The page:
Then she grabbed my uniform, threw it on the floor, stomped on it, and dashed out of the room to cry on my mother's shoulder - making me glad that I hadn't managed to think of anything to say at all.
I did think about what she'd said, though. About being a lesbian.
I wasn't, though it wasn't any business of hers. I just didn't date much.
Okay, at all. But it was my choice.
It wasn't that I didn't like guys... Harrison Ford notwithstanding, however, I just didn't particularly care about doing anything with them more than building a robot or learning how to program computers. Guys were good friends. Uncomplicated. Undemanding. I had a few girl friends... mostly girls like me, science and tech types. And when time came for going out to the movies and to the proms, I had dates – had more offers than I needed, really, even though all of them were "buddy dates."
I couldn't figure out why it would bother Moira, if it didn't bother me.
But it did bother Moira.
Once she got into high school, she seemed to think she had to make up for my lost time, or prove that she wasn't a lesbo like me. Or both. Parties, parties, parties and guys, guys, guys. Yup. Little sister was a ho. Or would it be "skank?" I dunno. It was pretty pathetic, really. She'd sleep with anything on two legs, if it had the right operating system. Drinking, smoking, trying out the lighter drugs, Moira did it all. And all the while, she somehow managed to keep our folks thinking she was Little Mary Sunshine. Her "friends" - which seemed to change every week – would cover for her when she was out all night, saying she was sleeping over their house. To Mom and Dad, she played the perfect daughter. She saved all the teenage attitude for me, which I couldn't avoid, sharing a room and all. I finally managed to get Dad to let me renovate the basement for my own room and got some space, since I was doing my first two years of college at the local branch to save on room and board.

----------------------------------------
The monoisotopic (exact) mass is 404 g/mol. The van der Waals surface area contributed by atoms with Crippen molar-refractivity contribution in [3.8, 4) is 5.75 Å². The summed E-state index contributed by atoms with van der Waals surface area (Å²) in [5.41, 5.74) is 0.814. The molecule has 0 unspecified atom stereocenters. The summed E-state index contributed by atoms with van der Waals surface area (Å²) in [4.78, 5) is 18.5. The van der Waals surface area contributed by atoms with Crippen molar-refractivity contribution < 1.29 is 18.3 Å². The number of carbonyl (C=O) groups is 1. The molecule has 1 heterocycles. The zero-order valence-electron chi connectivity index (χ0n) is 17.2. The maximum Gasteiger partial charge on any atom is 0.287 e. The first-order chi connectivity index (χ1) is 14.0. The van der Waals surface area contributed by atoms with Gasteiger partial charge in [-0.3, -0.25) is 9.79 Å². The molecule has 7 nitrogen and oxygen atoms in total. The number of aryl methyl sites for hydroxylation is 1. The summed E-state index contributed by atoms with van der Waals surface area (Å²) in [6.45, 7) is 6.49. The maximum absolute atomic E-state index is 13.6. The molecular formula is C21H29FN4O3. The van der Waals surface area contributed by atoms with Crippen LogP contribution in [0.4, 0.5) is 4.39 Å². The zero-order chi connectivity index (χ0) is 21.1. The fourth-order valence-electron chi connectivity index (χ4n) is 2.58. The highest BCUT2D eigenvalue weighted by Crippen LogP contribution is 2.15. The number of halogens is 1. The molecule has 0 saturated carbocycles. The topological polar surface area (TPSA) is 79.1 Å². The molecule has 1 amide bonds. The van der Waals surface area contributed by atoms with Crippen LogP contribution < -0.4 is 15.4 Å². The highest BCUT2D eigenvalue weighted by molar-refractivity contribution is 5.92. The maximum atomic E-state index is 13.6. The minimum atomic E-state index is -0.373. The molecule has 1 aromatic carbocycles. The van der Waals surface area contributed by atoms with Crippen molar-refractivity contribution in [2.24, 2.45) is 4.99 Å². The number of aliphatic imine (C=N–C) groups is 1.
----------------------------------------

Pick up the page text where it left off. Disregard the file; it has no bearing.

I can't help it – even now, I look back at it, my kid sister pretty much disgusted me. It had gone beyond being apathetic towards her, or being annoyed by her. I had about as much use for booze and drugs as I had for guys. Sure, I'd crack open a beer during a weekend D&D party or movie marathon. It went well with pizza. But none of my crowd felt the need to smoke or try out the drug scene, so neither did I. We had enough mind-altering stuff in our comic books and sci-fi conventions to keep us plenty happy, and – high school outcast hierarchy being what it is – we'd always looked down on the stoners who cut class and hung out smoking on "the hill." They were a waste of brain cells.
All in all, I was plenty glad to have the chance to eventually escape to college. At least there, I didn't have to put up with my baby sister staggering down the stairs to puke in my closet and tearfully rant about how I was NEVER the big sister she'd wanted, how I couldn't have been a worse sister, and how she couldn't figure out what she'd done to make me hate her so much.
No, I just had to put up with strangers and my roommate's friends doing pretty much the same thing, only sans "bad sister" spiel.
And I had to put up with my mom calling in tears, since Moira had to get caught sometime, and she did, spectacularly, when she crashed the car into a 7-11 the day she found out she was pregnant.
After that – I never found out what happened about the pregnancy, and didn't ask – Mom would call me regularly, asking me if I couldn't talk to Moira and see if I could get her to turn around, since she'd always looked up to me, and did I really hate her so much, couldn't I just try a bit harder, that it hurt Mom to see her girls not getting along...